Foster explains decision to run in 11th
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Bill Foster said no one, fellow Democrats included, should be surprised he's opted to run for the new 11th Congressional District created by the statewide remapping process.
"I let everyone know I would be running in whatever district contained Aurora," Foster said in formally announcing his candidacy Tuesday. "It's the second-largest city in the state. It's the anchor city in both the old 14th and the new 11th. Aurora is an area that I have done very well in, including in the last election."
Not well enough, though, to stave off the national Republican wave that saw former State Sen. Randy Hultgren oust Foster from the 14th Congressional District after one and a half terms in office. Foster filled the remainder of former Speaker of the House J. Dennis Hastert's term after he left office early. Foster went on to win a full term before losing to Hultgren on his first bid for re-election last November.
Foster said he decided to run in the 11th rather than taking another shot at the 14th because he believes the base of the old 14th District is now in the 11th. At least, it's the part of the base that Foster believes identifies with him the most. In particular, Foster believes his scientific roots will appeal to residents in business corridor that spans through Naperville, Lisle and Downers Grove and the portions of the 11th that touch Fermilab and contains part of Argonne National Laboratory.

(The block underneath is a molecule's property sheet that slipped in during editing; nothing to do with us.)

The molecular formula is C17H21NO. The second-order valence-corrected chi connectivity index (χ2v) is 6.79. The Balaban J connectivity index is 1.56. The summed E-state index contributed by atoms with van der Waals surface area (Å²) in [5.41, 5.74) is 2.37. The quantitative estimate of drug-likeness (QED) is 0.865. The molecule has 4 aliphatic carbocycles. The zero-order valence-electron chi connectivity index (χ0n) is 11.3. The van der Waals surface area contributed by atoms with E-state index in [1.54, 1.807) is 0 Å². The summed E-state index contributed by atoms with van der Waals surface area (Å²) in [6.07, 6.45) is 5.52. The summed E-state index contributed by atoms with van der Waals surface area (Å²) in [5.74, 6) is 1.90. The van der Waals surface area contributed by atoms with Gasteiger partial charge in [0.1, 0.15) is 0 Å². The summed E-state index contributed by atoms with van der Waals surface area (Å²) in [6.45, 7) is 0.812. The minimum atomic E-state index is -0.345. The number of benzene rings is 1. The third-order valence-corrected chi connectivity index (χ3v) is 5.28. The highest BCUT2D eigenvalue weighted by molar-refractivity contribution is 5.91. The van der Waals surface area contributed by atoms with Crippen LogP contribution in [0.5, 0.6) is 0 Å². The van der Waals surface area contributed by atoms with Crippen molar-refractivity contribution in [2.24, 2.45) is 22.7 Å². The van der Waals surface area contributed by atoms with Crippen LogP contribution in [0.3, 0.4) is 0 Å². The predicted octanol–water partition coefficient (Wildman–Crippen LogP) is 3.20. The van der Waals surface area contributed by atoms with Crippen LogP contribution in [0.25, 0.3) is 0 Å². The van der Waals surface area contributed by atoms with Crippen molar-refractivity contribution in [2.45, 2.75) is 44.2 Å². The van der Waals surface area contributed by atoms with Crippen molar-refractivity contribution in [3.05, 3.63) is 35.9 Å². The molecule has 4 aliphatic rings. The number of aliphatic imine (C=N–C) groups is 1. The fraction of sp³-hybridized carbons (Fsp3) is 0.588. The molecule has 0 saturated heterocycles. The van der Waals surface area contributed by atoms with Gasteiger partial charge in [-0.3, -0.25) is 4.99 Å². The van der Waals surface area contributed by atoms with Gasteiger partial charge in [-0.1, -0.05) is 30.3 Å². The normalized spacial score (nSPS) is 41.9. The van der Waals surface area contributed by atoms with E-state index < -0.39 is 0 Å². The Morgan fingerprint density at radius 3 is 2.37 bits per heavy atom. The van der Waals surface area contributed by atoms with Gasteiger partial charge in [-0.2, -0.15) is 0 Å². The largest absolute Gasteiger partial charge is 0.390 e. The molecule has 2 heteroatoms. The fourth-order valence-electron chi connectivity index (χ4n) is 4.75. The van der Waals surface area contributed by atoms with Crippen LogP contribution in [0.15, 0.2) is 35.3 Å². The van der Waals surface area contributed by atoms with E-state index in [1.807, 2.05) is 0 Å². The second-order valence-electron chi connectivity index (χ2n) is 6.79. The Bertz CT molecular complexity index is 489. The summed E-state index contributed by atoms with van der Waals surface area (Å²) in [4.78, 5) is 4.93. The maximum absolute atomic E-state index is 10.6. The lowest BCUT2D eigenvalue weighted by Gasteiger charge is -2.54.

And having Democratic-heavy Joliet in the mix certainly won't hurt his chances. Foster said he believes Joliet residents have interests and concerns that mimic his old Aurora constituents.
"I'm actually relatively happy with the district," Foster said.
But there are several factors that will determine if Foster will be happy with the outcome of the future election. Foster said he neither consulted with, nor received the blessing, of the Democratic Party in making his decision. That could play heavily in Foster's fundraising efforts.
"They understand this is an individual decision," Foster said. "There are just a very large number of politicians jockeying for a spot right now. For me, it was a pretty straightforward decision."
So, Foster said, was his decision to not actually live in the 11th District while making his run. Law does not require members of Congress to live in the district they represent. Foster pointed to former Congressman Melissa Bean of the 8th District as a prime example of successfully not living in a district even while representing it.
Foster's Batavia condo is just a couple blocks outside the new 11th Congressional District.
"The idea of moving a couple blocks sort of seems a little bit unnecessary," Foster said. "We've actually, from time-to-time, talked about moving to Naperville or Aurora because that's where a lot of our friends from Fermi live. A preponderance of people from Fermi probably live in the new 11th. I just don't think this is a big deal."
Other potential candidates for the 11th Congressional District are Burr Ridge businessman John Atkinson, who already had begun raising money to run against Congressman Dan Lipinski. Republican Judy Biggert of the current 13th Congressional District is also a possible candidate. Despite speculation, the 73-year-old Biggert has said she will not retire.
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